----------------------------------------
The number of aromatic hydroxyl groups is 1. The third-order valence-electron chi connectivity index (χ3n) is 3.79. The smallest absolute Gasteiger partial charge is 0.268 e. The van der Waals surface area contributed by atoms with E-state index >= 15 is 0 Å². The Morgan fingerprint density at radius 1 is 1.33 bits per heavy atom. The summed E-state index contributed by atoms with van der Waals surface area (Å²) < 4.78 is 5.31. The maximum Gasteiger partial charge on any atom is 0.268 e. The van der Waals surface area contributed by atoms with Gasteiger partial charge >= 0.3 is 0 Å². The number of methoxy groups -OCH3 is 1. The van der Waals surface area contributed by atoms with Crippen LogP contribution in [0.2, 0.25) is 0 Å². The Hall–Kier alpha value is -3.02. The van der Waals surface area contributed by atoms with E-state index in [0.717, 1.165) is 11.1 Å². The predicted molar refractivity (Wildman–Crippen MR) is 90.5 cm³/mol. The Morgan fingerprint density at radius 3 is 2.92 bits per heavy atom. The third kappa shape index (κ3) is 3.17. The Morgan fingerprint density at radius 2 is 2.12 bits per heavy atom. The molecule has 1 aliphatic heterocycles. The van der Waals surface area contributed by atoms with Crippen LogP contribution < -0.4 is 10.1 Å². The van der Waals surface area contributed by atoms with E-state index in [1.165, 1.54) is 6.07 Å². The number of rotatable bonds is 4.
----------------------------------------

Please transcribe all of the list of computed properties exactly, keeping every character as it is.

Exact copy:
The number of aromatic hydroxyl groups is 1. The third-order valence-electron chi connectivity index (χ3n) is 3.79. The smallest absolute Gasteiger partial charge is 0.268 e. The van der Waals surface area contributed by atoms with E-state index >= 15 is 0 Å². The Morgan fingerprint density at radius 1 is 1.33 bits per heavy atom. The summed E-state index contributed by atoms with van der Waals surface area (Å²) < 4.78 is 5.31. The maximum Gasteiger partial charge on any atom is 0.268 e. The van der Waals surface area contributed by atoms with Gasteiger partial charge >= 0.3 is 0 Å². The number of methoxy groups -OCH3 is 1. The van der Waals surface area contributed by atoms with Crippen LogP contribution in [0.2, 0.25) is 0 Å². The Hall–Kier alpha value is -3.02. The van der Waals surface area contributed by atoms with E-state index in [0.717, 1.165) is 11.1 Å². The predicted molar refractivity (Wildman–Crippen MR) is 90.5 cm³/mol. The Morgan fingerprint density at radius 3 is 2.92 bits per heavy atom. The third kappa shape index (κ3) is 3.17. The Morgan fingerprint density at radius 2 is 2.12 bits per heavy atom. The molecule has 1 aliphatic heterocycles. The van der Waals surface area contributed by atoms with Crippen LogP contribution < -0.4 is 10.1 Å². The van der Waals surface area contributed by atoms with E-state index in [1.165, 1.54) is 6.07 Å². The number of rotatable bonds is 4.